When Manmohan Singh the first Sikh Prime Minister in 2005 offered an apology to for the 1984 attacks on Sikhs.
American diplomatic cable accredits this as a “singular act of political courage'' and an “almost Gandhian moment of moral clarity in India's long march to religious harmony.”
In 1984 Sikhs witnessed their Holiest Shrine Harmandar Sahib (Golden Temple) stormed by its own Indian government, under the political leadership of the Congress party, lead by Indira Ghandi.
October 31, 1984, Indra Gandhi was assassinated by her Sikh bodyguards, following her death Sikhs were targeted, BBC figures allude to 20,000 Sikhs being killed by anti-Sikh mobs lead by politicians and police.
The first and only political apology came form Dr Manmohan Singh, was this because he is a Sikh, he also urged the Sikh community to forget the 1984 anti-Sikh actions
Writing on August 12, 2005 (38469: unclassified), Robert O'Blake, Deputy Chief of Mission at the American Embassy in New Delhi, noted that Dr. Singh had done “what no Indian leader in 20 years has been willing to do.”
“The PM's singular act of political courage stands in exquisite contrast to the opportunism and hatred directed by senior GOI officials against Sikhs in 1984. The PM's act of statesmanship will raise his already strong reputation as a representative of the nation's highest Gandhian ideals,” he said, adding that the apology “pre-empted BJP's efforts to capitalize on the (Nanavati Commission) report, which named two high-profile Congress leaders as conspirators in the riots.”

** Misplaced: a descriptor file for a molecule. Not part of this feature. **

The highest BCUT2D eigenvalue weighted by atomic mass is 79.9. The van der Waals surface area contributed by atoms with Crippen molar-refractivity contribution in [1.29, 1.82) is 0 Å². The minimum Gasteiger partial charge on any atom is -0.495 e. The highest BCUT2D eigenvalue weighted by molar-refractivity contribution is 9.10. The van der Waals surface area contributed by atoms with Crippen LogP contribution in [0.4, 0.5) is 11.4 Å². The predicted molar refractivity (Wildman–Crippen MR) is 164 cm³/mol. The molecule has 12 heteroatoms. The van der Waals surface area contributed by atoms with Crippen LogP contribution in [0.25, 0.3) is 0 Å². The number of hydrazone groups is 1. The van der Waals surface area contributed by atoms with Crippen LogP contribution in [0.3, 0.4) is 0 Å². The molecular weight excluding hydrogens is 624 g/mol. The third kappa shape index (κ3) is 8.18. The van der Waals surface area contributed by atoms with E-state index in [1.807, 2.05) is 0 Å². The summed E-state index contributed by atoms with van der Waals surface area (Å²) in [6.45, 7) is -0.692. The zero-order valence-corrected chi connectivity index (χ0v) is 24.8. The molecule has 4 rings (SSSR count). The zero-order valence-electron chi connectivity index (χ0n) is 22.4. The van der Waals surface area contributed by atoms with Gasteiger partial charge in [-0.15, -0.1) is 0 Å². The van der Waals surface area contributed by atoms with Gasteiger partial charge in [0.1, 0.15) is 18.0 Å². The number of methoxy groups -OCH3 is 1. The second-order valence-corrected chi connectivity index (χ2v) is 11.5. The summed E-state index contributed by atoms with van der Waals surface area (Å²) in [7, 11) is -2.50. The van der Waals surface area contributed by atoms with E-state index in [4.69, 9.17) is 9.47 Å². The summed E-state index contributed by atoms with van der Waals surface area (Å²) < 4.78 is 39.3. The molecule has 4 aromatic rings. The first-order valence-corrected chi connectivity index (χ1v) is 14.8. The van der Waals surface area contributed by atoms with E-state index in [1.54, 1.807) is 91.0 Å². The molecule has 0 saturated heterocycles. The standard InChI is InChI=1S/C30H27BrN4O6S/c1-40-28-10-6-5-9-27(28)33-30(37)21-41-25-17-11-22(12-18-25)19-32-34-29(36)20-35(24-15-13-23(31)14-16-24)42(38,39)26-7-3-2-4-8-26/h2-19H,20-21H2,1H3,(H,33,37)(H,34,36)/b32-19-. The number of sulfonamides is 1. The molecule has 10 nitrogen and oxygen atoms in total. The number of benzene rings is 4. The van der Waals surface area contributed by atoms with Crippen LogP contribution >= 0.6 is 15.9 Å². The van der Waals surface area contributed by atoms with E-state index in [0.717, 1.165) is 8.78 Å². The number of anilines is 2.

The Punjab and Punjabi’s in Crisis said “To say Dr Manmohan Singh is like Ghandi is a welcomed statement, as we feel Gandhi had not compassion for the Sikhs neither does the current Congress party, these are simply words without any essence”
“Sikhs have suffered for the past 27 years, there is no conclusion to the many commissions, the culprits are still on the loose”
The cable, accessed by The Hindu through WikiLeaks, said the Congress party's “swift action'' against Jagdish Tytler and Sajjan Kumar in the wake of the commission's report “raised questions about the fate of Gujarat Chief Minister Narendra Modi if a similar commission investigating the 2002 Gujarat riots finds his government at fault.''
In his apology in Parliament on August 12, 2005, Dr. Manmohan Singh said: “I have no hesitation in apologizing to the Sikh community. I apologize not only to the Sikh community, but to the whole Indian nation because what took place in 1984 is the negation of the concept of nationhood enshrined in our Constitution.”
The cable, describing the riots as “one of the saddest and darkest moments in recent Indian history,” said: “The PM apology and forced resignation of a minister with long ties to the Gandhi family has surprised Indians who only expected the worst of their politicians. The PM's singular act of political courage will be long-remembered as a momentous — almost Gandhian — moment of moral clarity in India's long march to religious harmony.”